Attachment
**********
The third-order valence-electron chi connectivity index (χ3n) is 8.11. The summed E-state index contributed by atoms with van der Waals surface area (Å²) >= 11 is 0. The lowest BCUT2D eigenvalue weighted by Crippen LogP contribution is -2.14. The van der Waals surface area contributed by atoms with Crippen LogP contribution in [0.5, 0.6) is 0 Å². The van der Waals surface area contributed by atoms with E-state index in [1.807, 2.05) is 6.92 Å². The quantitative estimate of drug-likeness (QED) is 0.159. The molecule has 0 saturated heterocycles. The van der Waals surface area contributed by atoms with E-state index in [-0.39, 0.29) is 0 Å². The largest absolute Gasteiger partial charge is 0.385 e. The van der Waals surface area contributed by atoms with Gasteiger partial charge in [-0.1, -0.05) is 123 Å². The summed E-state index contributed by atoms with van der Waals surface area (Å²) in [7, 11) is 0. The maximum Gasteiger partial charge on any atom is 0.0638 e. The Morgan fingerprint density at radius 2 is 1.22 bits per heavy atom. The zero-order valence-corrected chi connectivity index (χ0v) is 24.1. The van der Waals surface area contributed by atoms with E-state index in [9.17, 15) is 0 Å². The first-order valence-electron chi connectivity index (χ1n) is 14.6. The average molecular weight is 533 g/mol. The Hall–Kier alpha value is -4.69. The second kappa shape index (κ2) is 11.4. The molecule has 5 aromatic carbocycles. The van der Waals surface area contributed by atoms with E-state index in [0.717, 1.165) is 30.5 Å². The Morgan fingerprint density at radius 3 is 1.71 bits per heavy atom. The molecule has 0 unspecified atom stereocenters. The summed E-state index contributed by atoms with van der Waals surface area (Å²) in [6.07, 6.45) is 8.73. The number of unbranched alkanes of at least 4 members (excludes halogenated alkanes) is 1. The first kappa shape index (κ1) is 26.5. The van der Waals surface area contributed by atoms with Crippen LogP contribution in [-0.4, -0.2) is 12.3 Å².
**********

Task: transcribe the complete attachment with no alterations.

The third-order valence-electron chi connectivity index (χ3n) is 8.11. The summed E-state index contributed by atoms with van der Waals surface area (Å²) >= 11 is 0. The lowest BCUT2D eigenvalue weighted by Crippen LogP contribution is -2.14. The van der Waals surface area contributed by atoms with Crippen LogP contribution in [0.5, 0.6) is 0 Å². The van der Waals surface area contributed by atoms with E-state index in [1.807, 2.05) is 6.92 Å². The quantitative estimate of drug-likeness (QED) is 0.159. The molecule has 0 saturated heterocycles. The van der Waals surface area contributed by atoms with E-state index in [-0.39, 0.29) is 0 Å². The largest absolute Gasteiger partial charge is 0.385 e. The van der Waals surface area contributed by atoms with Gasteiger partial charge in [-0.1, -0.05) is 123 Å². The summed E-state index contributed by atoms with van der Waals surface area (Å²) in [7, 11) is 0. The maximum Gasteiger partial charge on any atom is 0.0638 e. The Morgan fingerprint density at radius 2 is 1.22 bits per heavy atom. The zero-order valence-corrected chi connectivity index (χ0v) is 24.1. The van der Waals surface area contributed by atoms with E-state index in [9.17, 15) is 0 Å². The first-order valence-electron chi connectivity index (χ1n) is 14.6. The average molecular weight is 533 g/mol. The Hall–Kier alpha value is -4.69. The second kappa shape index (κ2) is 11.4. The molecule has 5 aromatic carbocycles. The van der Waals surface area contributed by atoms with E-state index in [0.717, 1.165) is 30.5 Å². The Morgan fingerprint density at radius 3 is 1.71 bits per heavy atom. The molecule has 0 unspecified atom stereocenters. The summed E-state index contributed by atoms with van der Waals surface area (Å²) in [6.07, 6.45) is 8.73. The number of unbranched alkanes of at least 4 members (excludes halogenated alkanes) is 1. The first kappa shape index (κ1) is 26.5. The van der Waals surface area contributed by atoms with Crippen LogP contribution in [-0.4, -0.2) is 12.3 Å².